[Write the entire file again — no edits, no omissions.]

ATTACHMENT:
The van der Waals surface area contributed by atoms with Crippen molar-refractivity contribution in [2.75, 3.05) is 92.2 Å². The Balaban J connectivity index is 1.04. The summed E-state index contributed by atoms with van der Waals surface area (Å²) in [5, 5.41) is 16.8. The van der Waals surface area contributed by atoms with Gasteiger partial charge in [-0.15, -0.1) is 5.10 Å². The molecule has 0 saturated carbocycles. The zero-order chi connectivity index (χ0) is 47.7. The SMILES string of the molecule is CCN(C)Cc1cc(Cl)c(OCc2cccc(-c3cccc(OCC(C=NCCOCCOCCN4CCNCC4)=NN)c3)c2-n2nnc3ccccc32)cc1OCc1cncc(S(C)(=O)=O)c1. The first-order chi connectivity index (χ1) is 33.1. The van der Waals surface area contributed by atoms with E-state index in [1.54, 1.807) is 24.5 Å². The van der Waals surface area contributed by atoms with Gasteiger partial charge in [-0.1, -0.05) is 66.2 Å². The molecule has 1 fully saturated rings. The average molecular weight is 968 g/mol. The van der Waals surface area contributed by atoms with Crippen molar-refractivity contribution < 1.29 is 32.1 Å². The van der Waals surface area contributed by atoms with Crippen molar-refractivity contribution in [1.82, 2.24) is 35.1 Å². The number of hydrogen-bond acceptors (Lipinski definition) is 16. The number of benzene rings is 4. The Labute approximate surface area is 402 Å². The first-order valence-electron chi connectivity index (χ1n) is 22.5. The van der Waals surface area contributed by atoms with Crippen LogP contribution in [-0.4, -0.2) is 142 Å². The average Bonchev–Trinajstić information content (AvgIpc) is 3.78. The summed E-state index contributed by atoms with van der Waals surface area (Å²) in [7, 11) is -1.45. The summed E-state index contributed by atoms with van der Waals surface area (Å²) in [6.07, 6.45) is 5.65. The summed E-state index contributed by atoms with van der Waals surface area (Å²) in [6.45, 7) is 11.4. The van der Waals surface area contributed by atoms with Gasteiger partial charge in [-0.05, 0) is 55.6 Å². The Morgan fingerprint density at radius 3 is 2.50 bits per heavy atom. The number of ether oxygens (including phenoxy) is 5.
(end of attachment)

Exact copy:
The van der Waals surface area contributed by atoms with Crippen molar-refractivity contribution in [2.75, 3.05) is 92.2 Å². The Balaban J connectivity index is 1.04. The summed E-state index contributed by atoms with van der Waals surface area (Å²) in [5, 5.41) is 16.8. The van der Waals surface area contributed by atoms with Gasteiger partial charge in [-0.15, -0.1) is 5.10 Å². The molecule has 0 saturated carbocycles. The zero-order chi connectivity index (χ0) is 47.7. The SMILES string of the molecule is CCN(C)Cc1cc(Cl)c(OCc2cccc(-c3cccc(OCC(C=NCCOCCOCCN4CCNCC4)=NN)c3)c2-n2nnc3ccccc32)cc1OCc1cncc(S(C)(=O)=O)c1. The first-order chi connectivity index (χ1) is 33.1. The van der Waals surface area contributed by atoms with E-state index in [1.54, 1.807) is 24.5 Å². The van der Waals surface area contributed by atoms with Gasteiger partial charge in [-0.1, -0.05) is 66.2 Å². The molecule has 1 fully saturated rings. The average molecular weight is 968 g/mol. The van der Waals surface area contributed by atoms with Crippen molar-refractivity contribution < 1.29 is 32.1 Å². The van der Waals surface area contributed by atoms with Crippen molar-refractivity contribution in [1.82, 2.24) is 35.1 Å². The number of hydrogen-bond acceptors (Lipinski definition) is 16. The number of benzene rings is 4. The Labute approximate surface area is 402 Å². The first-order valence-electron chi connectivity index (χ1n) is 22.5. The van der Waals surface area contributed by atoms with Crippen LogP contribution in [-0.4, -0.2) is 142 Å². The average Bonchev–Trinajstić information content (AvgIpc) is 3.78. The summed E-state index contributed by atoms with van der Waals surface area (Å²) in [7, 11) is -1.45. The summed E-state index contributed by atoms with van der Waals surface area (Å²) in [6.07, 6.45) is 5.65. The summed E-state index contributed by atoms with van der Waals surface area (Å²) in [6.45, 7) is 11.4. The van der Waals surface area contributed by atoms with Gasteiger partial charge in [-0.05, 0) is 55.6 Å². The Morgan fingerprint density at radius 3 is 2.50 bits per heavy atom. The number of ether oxygens (including phenoxy) is 5.